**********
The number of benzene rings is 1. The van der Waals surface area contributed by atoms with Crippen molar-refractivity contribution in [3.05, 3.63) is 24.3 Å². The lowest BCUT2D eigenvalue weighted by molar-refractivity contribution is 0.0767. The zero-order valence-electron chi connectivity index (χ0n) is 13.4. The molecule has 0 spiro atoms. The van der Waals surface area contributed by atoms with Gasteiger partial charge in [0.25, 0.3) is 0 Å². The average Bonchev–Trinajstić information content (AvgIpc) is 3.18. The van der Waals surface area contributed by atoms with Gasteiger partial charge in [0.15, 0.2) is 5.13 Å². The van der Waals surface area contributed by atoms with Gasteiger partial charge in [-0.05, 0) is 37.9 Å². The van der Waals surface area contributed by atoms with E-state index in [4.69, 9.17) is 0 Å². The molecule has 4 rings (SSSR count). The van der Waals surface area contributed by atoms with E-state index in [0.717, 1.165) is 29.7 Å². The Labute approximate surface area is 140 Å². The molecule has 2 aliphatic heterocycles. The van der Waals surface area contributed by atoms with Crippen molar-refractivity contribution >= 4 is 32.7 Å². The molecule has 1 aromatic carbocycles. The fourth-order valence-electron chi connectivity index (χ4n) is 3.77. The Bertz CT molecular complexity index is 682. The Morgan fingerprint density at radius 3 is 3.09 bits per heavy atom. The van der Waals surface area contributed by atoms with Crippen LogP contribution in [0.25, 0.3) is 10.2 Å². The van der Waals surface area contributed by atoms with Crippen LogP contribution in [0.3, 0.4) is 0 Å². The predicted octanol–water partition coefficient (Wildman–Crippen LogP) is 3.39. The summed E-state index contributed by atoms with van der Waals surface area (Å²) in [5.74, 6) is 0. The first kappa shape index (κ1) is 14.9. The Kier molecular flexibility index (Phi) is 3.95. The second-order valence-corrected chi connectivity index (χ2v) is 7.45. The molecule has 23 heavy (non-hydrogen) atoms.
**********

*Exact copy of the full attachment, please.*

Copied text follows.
The number of benzene rings is 1. The van der Waals surface area contributed by atoms with Crippen molar-refractivity contribution in [3.05, 3.63) is 24.3 Å². The lowest BCUT2D eigenvalue weighted by molar-refractivity contribution is 0.0767. The zero-order valence-electron chi connectivity index (χ0n) is 13.4. The molecule has 0 spiro atoms. The van der Waals surface area contributed by atoms with Gasteiger partial charge in [0.25, 0.3) is 0 Å². The average Bonchev–Trinajstić information content (AvgIpc) is 3.18. The van der Waals surface area contributed by atoms with Gasteiger partial charge in [0.15, 0.2) is 5.13 Å². The van der Waals surface area contributed by atoms with Gasteiger partial charge in [-0.05, 0) is 37.9 Å². The van der Waals surface area contributed by atoms with E-state index in [4.69, 9.17) is 0 Å². The molecule has 4 rings (SSSR count). The van der Waals surface area contributed by atoms with E-state index in [0.717, 1.165) is 29.7 Å². The Labute approximate surface area is 140 Å². The molecule has 2 aliphatic heterocycles. The van der Waals surface area contributed by atoms with Crippen molar-refractivity contribution >= 4 is 32.7 Å². The molecule has 1 aromatic carbocycles. The fourth-order valence-electron chi connectivity index (χ4n) is 3.77. The Bertz CT molecular complexity index is 682. The Morgan fingerprint density at radius 3 is 3.09 bits per heavy atom. The van der Waals surface area contributed by atoms with Crippen LogP contribution in [0.25, 0.3) is 10.2 Å². The van der Waals surface area contributed by atoms with Crippen LogP contribution in [0.3, 0.4) is 0 Å². The predicted octanol–water partition coefficient (Wildman–Crippen LogP) is 3.39. The summed E-state index contributed by atoms with van der Waals surface area (Å²) in [5.74, 6) is 0. The first kappa shape index (κ1) is 14.9. The Kier molecular flexibility index (Phi) is 3.95. The second-order valence-corrected chi connectivity index (χ2v) is 7.45. The molecule has 23 heavy (non-hydrogen) atoms.